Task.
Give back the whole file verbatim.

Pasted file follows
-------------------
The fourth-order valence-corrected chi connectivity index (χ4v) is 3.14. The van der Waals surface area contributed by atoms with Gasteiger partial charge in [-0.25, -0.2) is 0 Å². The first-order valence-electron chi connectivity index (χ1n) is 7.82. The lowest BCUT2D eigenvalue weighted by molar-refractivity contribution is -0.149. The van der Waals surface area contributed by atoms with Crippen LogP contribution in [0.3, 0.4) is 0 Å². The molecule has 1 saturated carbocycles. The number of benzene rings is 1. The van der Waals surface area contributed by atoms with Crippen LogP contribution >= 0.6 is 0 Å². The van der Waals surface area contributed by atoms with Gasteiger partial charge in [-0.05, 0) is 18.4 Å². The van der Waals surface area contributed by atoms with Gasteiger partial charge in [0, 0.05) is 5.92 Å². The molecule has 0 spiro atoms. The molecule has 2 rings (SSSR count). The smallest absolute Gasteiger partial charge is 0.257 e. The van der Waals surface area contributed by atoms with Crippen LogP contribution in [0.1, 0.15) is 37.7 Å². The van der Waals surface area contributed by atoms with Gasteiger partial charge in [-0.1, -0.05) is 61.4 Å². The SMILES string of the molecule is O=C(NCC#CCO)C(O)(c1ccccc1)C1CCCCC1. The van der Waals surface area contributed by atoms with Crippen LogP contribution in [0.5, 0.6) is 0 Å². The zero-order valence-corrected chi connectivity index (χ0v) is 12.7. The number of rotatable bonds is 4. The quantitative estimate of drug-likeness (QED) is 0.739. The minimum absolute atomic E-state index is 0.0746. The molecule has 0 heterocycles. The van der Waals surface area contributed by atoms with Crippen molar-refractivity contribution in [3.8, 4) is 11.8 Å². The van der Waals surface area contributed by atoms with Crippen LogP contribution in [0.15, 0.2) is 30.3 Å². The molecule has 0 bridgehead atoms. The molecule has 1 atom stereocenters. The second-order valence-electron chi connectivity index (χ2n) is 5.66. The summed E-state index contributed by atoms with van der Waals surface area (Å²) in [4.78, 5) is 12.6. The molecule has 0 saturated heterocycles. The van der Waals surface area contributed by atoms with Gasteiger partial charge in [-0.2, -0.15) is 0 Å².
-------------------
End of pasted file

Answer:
The fourth-order valence-corrected chi connectivity index (χ4v) is 3.14. The van der Waals surface area contributed by atoms with Gasteiger partial charge in [-0.25, -0.2) is 0 Å². The first-order valence-electron chi connectivity index (χ1n) is 7.82. The lowest BCUT2D eigenvalue weighted by molar-refractivity contribution is -0.149. The van der Waals surface area contributed by atoms with Crippen LogP contribution in [0.3, 0.4) is 0 Å². The molecule has 1 saturated carbocycles. The number of benzene rings is 1. The van der Waals surface area contributed by atoms with Crippen LogP contribution >= 0.6 is 0 Å². The van der Waals surface area contributed by atoms with Gasteiger partial charge in [-0.05, 0) is 18.4 Å². The van der Waals surface area contributed by atoms with Gasteiger partial charge in [0, 0.05) is 5.92 Å². The molecule has 0 spiro atoms. The molecule has 2 rings (SSSR count). The smallest absolute Gasteiger partial charge is 0.257 e. The van der Waals surface area contributed by atoms with Crippen LogP contribution in [0.1, 0.15) is 37.7 Å². The van der Waals surface area contributed by atoms with Gasteiger partial charge in [-0.1, -0.05) is 61.4 Å². The SMILES string of the molecule is O=C(NCC#CCO)C(O)(c1ccccc1)C1CCCCC1. The van der Waals surface area contributed by atoms with Crippen LogP contribution in [0.5, 0.6) is 0 Å². The zero-order valence-corrected chi connectivity index (χ0v) is 12.7. The number of rotatable bonds is 4. The quantitative estimate of drug-likeness (QED) is 0.739. The minimum absolute atomic E-state index is 0.0746. The molecule has 0 heterocycles. The van der Waals surface area contributed by atoms with Crippen molar-refractivity contribution in [3.8, 4) is 11.8 Å². The van der Waals surface area contributed by atoms with Crippen LogP contribution in [0.15, 0.2) is 30.3 Å². The molecule has 0 bridgehead atoms. The molecule has 1 atom stereocenters. The second-order valence-electron chi connectivity index (χ2n) is 5.66. The summed E-state index contributed by atoms with van der Waals surface area (Å²) in [4.78, 5) is 12.6. The molecule has 0 saturated heterocycles. The van der Waals surface area contributed by atoms with Gasteiger partial charge in [-0.2, -0.15) is 0 Å².